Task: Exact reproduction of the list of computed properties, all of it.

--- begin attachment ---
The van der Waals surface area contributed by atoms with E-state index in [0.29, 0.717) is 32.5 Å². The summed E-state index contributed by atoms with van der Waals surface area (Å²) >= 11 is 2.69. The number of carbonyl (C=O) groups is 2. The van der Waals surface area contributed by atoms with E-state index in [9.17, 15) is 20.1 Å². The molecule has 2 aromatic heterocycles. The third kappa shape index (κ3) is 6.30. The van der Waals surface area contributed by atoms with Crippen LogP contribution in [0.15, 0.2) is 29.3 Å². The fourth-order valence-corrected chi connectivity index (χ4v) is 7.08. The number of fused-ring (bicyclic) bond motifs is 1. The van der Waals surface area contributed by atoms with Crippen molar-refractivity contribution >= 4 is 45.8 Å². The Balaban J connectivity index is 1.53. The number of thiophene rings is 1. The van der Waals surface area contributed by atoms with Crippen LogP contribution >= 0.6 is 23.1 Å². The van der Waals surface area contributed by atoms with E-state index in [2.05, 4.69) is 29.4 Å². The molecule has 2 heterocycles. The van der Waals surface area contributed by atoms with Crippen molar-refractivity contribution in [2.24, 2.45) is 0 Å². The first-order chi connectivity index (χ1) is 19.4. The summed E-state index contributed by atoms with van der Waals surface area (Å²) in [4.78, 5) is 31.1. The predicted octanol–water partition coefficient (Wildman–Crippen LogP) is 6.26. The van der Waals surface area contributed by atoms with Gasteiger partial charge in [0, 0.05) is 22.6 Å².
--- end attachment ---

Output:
The van der Waals surface area contributed by atoms with E-state index in [0.29, 0.717) is 32.5 Å². The summed E-state index contributed by atoms with van der Waals surface area (Å²) >= 11 is 2.69. The number of carbonyl (C=O) groups is 2. The van der Waals surface area contributed by atoms with E-state index in [9.17, 15) is 20.1 Å². The molecule has 2 aromatic heterocycles. The third kappa shape index (κ3) is 6.30. The van der Waals surface area contributed by atoms with Crippen LogP contribution in [0.15, 0.2) is 29.3 Å². The fourth-order valence-corrected chi connectivity index (χ4v) is 7.08. The number of fused-ring (bicyclic) bond motifs is 1. The van der Waals surface area contributed by atoms with Crippen molar-refractivity contribution >= 4 is 45.8 Å². The Balaban J connectivity index is 1.53. The number of thiophene rings is 1. The van der Waals surface area contributed by atoms with Crippen LogP contribution >= 0.6 is 23.1 Å². The van der Waals surface area contributed by atoms with E-state index in [2.05, 4.69) is 29.4 Å². The molecule has 2 heterocycles. The van der Waals surface area contributed by atoms with Crippen molar-refractivity contribution in [2.24, 2.45) is 0 Å². The first-order chi connectivity index (χ1) is 19.4. The summed E-state index contributed by atoms with van der Waals surface area (Å²) in [4.78, 5) is 31.1. The predicted octanol–water partition coefficient (Wildman–Crippen LogP) is 6.26. The van der Waals surface area contributed by atoms with Gasteiger partial charge in [0, 0.05) is 22.6 Å².